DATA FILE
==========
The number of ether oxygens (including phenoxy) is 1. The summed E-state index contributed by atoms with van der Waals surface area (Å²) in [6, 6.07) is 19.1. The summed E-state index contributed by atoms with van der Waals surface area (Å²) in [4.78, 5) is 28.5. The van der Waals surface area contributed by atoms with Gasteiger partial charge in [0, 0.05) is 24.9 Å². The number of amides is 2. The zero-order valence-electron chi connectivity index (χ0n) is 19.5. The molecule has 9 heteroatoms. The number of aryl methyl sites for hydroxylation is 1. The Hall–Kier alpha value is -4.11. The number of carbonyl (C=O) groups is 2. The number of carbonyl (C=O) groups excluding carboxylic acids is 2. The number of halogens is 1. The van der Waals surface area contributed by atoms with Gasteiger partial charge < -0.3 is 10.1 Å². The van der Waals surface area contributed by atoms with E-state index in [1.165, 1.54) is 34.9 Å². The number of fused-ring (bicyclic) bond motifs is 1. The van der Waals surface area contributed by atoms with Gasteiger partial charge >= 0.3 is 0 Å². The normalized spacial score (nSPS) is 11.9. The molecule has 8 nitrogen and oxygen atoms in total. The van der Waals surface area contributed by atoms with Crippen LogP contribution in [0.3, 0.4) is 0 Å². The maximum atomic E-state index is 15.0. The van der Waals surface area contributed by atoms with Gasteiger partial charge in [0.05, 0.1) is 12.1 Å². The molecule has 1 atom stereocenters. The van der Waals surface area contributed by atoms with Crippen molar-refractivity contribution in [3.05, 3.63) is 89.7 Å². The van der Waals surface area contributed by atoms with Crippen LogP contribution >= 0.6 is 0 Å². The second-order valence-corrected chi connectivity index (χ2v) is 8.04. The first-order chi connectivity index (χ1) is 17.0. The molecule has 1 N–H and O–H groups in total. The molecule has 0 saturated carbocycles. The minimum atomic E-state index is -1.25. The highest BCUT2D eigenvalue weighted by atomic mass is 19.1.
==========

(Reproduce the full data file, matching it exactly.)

The number of ether oxygens (including phenoxy) is 1. The summed E-state index contributed by atoms with van der Waals surface area (Å²) in [6, 6.07) is 19.1. The summed E-state index contributed by atoms with van der Waals surface area (Å²) in [4.78, 5) is 28.5. The van der Waals surface area contributed by atoms with Gasteiger partial charge in [0, 0.05) is 24.9 Å². The number of amides is 2. The zero-order valence-electron chi connectivity index (χ0n) is 19.5. The molecule has 9 heteroatoms. The number of aryl methyl sites for hydroxylation is 1. The Hall–Kier alpha value is -4.11. The number of carbonyl (C=O) groups is 2. The number of carbonyl (C=O) groups excluding carboxylic acids is 2. The number of halogens is 1. The van der Waals surface area contributed by atoms with Gasteiger partial charge < -0.3 is 10.1 Å². The van der Waals surface area contributed by atoms with E-state index in [1.165, 1.54) is 34.9 Å². The number of fused-ring (bicyclic) bond motifs is 1. The van der Waals surface area contributed by atoms with Gasteiger partial charge >= 0.3 is 0 Å². The normalized spacial score (nSPS) is 11.9. The molecule has 8 nitrogen and oxygen atoms in total. The van der Waals surface area contributed by atoms with Crippen LogP contribution in [0.3, 0.4) is 0 Å². The maximum atomic E-state index is 15.0. The van der Waals surface area contributed by atoms with Gasteiger partial charge in [0.05, 0.1) is 12.1 Å². The molecule has 1 atom stereocenters. The van der Waals surface area contributed by atoms with Crippen molar-refractivity contribution in [3.05, 3.63) is 89.7 Å². The van der Waals surface area contributed by atoms with Crippen LogP contribution >= 0.6 is 0 Å². The second-order valence-corrected chi connectivity index (χ2v) is 8.04. The first-order chi connectivity index (χ1) is 17.0. The molecule has 1 N–H and O–H groups in total. The molecule has 0 saturated carbocycles. The minimum atomic E-state index is -1.25. The highest BCUT2D eigenvalue weighted by atomic mass is 19.1.